AZ Health Dept investigates office building used to temporarily hold migrant kids

The Arizona Department of Health Services said it was unable to verify allegations a building was operating as an unlicensed child care facility. (Source: 3TV/CBS 5)
Phoenix City Councilwoman Kate Gallego was at the press conference where she spoke about the City’s role in making sure the facility is safe. (Source: 3TV/CBS 5)
A neighbor recorded video of kids being led inside this "vacant" building near 22nd Street and Osborn. (Source: 3TV/CBS 5)

PHOENIX (3TV/CBS 5) –

Some Arizona lawmakers are renewing their call for a closer look into facilities holding undocumented children.

On Monday, State Sen. Steve Farley led the charge outside an office near 22nd Street and Osborn Road where neighbors have captured video of kids being led inside the previously vacant building.

“I call on the leaders of this state, Gov. Doug Ducey in particular, to take swift action to make sure that not just this facility but all the facilities that are housing children in this state are inspected immediately,” said Farley.

Farley says the facility should not be operating like a daycare without a proper license and oversight.

[READ MORE: Immigrant kids kept in unlicensed Phoenix office building]

MVM, Inc, a contractor for ICE, confirms it’s using the office building as a “temporary waiting area” for undocumented children and families waiting for transport.

“We don’t know how many other places like this there are in Arizona,” said Farley. “We have to act on this right now. I don’t understand why we all have to ask.”

[RELATED: Arizonans protest outside Southwest Key shelter in Glendale holding immigrant children]

There wasn’t any activity at the building Monday.

Phoenix City Councilwoman Kate Gallego was at the press conference where she spoke about the City’s role in making sure the facility is safe.

“If we’re taking children into federal government custody, we ought to keep them safe,” said Gallego.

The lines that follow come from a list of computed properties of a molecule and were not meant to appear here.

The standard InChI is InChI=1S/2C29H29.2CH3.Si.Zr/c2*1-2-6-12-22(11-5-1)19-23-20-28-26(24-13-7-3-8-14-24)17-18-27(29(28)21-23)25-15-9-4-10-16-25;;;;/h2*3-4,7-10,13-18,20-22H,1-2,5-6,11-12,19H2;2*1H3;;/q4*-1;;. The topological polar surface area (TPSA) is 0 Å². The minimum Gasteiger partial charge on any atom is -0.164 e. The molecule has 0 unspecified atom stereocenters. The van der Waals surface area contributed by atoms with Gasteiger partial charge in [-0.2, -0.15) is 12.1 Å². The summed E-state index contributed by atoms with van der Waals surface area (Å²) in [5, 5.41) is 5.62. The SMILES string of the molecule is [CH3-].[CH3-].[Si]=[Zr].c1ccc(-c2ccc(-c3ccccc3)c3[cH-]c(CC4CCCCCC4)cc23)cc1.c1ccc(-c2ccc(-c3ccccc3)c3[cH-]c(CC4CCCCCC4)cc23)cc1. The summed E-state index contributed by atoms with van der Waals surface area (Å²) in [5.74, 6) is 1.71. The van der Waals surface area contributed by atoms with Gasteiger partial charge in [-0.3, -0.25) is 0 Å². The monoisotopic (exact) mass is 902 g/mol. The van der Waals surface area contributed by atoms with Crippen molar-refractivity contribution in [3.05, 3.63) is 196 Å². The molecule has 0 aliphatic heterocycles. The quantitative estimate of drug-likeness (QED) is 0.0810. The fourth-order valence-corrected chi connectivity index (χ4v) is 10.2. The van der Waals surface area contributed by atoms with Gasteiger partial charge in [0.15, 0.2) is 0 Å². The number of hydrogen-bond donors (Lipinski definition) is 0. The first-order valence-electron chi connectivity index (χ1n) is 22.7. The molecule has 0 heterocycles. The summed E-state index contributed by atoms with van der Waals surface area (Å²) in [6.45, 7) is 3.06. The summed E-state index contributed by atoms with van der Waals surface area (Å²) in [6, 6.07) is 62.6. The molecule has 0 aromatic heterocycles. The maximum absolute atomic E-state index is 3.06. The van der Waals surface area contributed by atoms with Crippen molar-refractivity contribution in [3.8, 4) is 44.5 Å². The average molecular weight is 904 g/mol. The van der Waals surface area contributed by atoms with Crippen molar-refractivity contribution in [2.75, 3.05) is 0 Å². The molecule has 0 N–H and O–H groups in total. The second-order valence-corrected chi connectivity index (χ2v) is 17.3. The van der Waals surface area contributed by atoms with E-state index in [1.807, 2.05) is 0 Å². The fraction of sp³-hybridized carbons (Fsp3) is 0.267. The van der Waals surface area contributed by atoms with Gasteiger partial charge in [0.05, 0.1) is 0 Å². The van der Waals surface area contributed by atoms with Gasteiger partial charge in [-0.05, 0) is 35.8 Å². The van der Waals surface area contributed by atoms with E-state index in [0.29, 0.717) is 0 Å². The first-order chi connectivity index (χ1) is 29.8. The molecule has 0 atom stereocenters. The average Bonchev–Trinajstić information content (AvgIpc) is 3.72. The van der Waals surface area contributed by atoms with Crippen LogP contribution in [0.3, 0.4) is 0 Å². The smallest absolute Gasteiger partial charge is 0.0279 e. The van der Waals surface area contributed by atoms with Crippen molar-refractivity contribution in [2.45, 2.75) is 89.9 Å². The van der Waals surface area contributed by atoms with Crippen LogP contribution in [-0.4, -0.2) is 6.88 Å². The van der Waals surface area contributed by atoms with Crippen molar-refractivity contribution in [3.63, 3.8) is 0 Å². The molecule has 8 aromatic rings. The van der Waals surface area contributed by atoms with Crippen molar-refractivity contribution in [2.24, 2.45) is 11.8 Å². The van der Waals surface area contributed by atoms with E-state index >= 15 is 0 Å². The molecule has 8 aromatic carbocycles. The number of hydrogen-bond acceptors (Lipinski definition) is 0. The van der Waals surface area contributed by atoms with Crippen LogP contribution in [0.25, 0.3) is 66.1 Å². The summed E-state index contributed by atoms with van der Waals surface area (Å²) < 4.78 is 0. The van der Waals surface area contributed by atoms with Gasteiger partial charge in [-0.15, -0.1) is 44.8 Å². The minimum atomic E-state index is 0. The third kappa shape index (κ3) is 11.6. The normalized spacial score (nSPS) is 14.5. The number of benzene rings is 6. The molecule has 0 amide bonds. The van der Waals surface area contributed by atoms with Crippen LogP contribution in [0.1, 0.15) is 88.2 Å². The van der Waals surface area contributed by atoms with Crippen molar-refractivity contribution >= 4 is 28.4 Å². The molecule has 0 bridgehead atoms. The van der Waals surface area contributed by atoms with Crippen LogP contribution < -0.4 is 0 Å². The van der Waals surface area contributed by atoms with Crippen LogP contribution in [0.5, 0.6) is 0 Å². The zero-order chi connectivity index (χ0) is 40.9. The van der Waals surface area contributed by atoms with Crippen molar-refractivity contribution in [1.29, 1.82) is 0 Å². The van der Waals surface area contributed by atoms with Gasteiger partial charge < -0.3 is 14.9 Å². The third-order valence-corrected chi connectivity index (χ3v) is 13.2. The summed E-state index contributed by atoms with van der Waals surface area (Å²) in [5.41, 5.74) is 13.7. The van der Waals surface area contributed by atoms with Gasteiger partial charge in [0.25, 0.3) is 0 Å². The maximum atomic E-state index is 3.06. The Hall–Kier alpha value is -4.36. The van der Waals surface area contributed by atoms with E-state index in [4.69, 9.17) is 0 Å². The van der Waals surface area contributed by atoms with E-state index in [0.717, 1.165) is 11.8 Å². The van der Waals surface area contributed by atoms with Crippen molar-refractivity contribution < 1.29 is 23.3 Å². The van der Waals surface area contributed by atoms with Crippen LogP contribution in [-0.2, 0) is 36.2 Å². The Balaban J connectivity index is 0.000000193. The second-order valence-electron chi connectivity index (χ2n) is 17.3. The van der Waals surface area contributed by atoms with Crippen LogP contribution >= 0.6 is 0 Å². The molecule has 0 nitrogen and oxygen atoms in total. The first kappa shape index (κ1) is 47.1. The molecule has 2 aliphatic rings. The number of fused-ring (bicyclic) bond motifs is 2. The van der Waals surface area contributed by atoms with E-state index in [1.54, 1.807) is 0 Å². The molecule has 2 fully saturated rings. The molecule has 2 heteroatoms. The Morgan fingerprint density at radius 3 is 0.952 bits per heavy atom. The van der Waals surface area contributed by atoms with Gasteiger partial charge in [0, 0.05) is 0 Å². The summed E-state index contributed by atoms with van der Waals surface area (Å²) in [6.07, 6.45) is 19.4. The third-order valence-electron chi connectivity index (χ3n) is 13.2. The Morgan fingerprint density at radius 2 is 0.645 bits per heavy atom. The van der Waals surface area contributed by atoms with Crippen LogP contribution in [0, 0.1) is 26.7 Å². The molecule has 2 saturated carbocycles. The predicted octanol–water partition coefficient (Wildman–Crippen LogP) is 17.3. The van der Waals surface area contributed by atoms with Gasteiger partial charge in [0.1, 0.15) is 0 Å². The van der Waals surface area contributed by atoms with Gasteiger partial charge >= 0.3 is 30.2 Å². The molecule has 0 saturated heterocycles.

[RELATED: Arizonans protest outside Southwest Key shelter in Glendale holding immigrant children]

Phoenix police confirmed officers have visited the building twice in recent months; once in May for a runaway 17-year-old and again in June for a welfare check.

“We would have the ability to shut down a building that violates fire code and safety regulations,” said Gallego. “Right now we don’t think there are children actively inside the building.”

[RELATED: Immigrant mother separated from child in AZ sues Trump administration]

Gallego said she was sending City inspectors to check out the building Monday. Hours later, her office said inspectors were unable to gain access.

Arizona’s Family reached out to the Governor’s Office, the Arizona Department of Health Services and the Arizona Department of Child Safety for comment.

[RELATED: Family separation highlights immigration in Arizona midterms]

A DCS spokesperson responded saying the child welfare agency could not disclose information about reports of suspected child abuse or neglect. The email went on to say the “DCS does not have authority or jurisdiction to investigate licensing concerns.”

The Arizona Department of Health Services tells Arizona’s Family it conducted an on-site investigation Monday, July 9, and was unable to verify allegations it was operating as an unlicensed child care facility. The statement from ADHS says surveyors found a locked, empty, unoccupied building.

[RELATED: Phoenix-area immigration advocates not on board with Trump’s executive order]

"Children in the custody of the federal government, being transported by the federal government, to a temporary facility would not meet the statutory definition of child care," reads the ADHS statement.

ADHS says it investigates all unlicensed child care complaints.

[RELATED: Arizona group asks governor to speak out on migration policy]

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Copyright 2018 KPHO/KTVK (KPHO Broadcasting Corporation). All rights reserved.

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